Editor-in-Chief: Alaa Abd-Elsayed, MD, PhD
BACKGROUND: Complex regional pain syndrome (CRPS) is a clinically diagnosed multifaceted condition comprising of physical complaints often with a psychological component. CRPS can result in devastating chronic pain and disability if not treated early and aggressively. Mostly seen in adults, CRPS is being described more frequently in children. There have been some rare reports of CRPS occurring after vaccine administration. This is a case report of a young boy who developed CRPS after receiving a routine vaccination.
CASE PRESENTATION: Although CRPS has been reported after rubella and hepatitis B vaccine, this is a case of CRPS after a diphtheria, tetanus, and acellular pertussis vaccine. Delays in diagnosis may cause undue pain, extended lengths of treatment, requirements for more intense therapy, and less likelihood for complete functional restoration. Because there seems to be no common constituent to the vaccines described in this case, the resultant CRPS may be purely due to injection-site trauma.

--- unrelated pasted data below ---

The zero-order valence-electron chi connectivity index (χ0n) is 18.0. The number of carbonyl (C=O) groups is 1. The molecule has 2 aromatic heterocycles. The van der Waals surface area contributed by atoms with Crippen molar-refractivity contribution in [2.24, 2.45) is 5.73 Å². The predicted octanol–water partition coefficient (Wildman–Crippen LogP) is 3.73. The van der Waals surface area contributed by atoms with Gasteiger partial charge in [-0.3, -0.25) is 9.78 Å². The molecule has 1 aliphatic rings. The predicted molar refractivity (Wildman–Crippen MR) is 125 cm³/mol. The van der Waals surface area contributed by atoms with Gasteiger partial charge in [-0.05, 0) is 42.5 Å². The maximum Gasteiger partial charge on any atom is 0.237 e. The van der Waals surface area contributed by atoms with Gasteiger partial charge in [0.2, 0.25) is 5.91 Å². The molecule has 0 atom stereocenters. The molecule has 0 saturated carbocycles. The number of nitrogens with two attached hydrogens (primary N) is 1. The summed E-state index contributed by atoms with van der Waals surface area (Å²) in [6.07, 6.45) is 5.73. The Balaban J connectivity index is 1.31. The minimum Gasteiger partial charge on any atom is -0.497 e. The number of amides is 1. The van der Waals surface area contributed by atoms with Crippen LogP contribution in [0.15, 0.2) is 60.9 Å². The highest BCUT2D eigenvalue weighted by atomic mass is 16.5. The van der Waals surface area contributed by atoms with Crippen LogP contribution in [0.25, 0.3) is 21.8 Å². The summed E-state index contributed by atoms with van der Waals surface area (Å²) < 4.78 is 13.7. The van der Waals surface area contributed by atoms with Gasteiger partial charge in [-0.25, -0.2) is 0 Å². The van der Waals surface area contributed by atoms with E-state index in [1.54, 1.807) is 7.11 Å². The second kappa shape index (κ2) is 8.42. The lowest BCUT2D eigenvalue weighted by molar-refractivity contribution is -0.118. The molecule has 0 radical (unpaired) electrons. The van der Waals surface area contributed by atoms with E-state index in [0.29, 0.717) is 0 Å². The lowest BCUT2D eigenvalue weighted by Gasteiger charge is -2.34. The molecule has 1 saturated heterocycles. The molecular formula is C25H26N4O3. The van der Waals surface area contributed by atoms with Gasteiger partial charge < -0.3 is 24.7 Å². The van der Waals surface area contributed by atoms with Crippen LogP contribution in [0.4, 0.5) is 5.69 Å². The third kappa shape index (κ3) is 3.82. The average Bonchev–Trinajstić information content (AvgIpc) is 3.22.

CONCLUSION: We encourage physicians to be wary of the syndrome and its link to multiple vaccines in order to initiate prompt treatment.
KEY WORDS: Complex regional pain syndrome (CRPS), reflex sympathetic dystrophy (RSD), children, vaccination, diphtheria, tetanus, acellular pertussis (TDAP)